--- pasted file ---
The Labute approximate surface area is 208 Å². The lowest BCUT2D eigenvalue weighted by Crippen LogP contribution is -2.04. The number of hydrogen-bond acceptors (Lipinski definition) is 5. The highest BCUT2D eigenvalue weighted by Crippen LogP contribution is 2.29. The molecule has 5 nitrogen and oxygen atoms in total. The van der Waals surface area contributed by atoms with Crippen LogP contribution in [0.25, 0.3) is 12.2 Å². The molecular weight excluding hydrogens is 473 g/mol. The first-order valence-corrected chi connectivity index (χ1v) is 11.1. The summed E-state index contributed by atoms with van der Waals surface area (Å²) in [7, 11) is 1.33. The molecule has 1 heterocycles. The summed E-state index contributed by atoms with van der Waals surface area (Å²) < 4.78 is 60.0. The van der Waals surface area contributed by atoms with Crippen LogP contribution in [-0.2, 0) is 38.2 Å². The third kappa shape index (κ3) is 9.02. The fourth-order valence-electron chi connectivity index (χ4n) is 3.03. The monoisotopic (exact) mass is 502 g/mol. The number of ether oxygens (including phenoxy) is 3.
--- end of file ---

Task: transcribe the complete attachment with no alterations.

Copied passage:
The Labute approximate surface area is 208 Å². The lowest BCUT2D eigenvalue weighted by Crippen LogP contribution is -2.04. The number of hydrogen-bond acceptors (Lipinski definition) is 5. The highest BCUT2D eigenvalue weighted by Crippen LogP contribution is 2.29. The molecule has 5 nitrogen and oxygen atoms in total. The van der Waals surface area contributed by atoms with Crippen LogP contribution in [0.25, 0.3) is 12.2 Å². The molecular weight excluding hydrogens is 473 g/mol. The first-order valence-corrected chi connectivity index (χ1v) is 11.1. The summed E-state index contributed by atoms with van der Waals surface area (Å²) in [7, 11) is 1.33. The molecule has 1 heterocycles. The summed E-state index contributed by atoms with van der Waals surface area (Å²) < 4.78 is 60.0. The van der Waals surface area contributed by atoms with Crippen LogP contribution in [-0.2, 0) is 38.2 Å². The third kappa shape index (κ3) is 9.02. The fourth-order valence-electron chi connectivity index (χ4n) is 3.03. The monoisotopic (exact) mass is 502 g/mol. The number of ether oxygens (including phenoxy) is 3.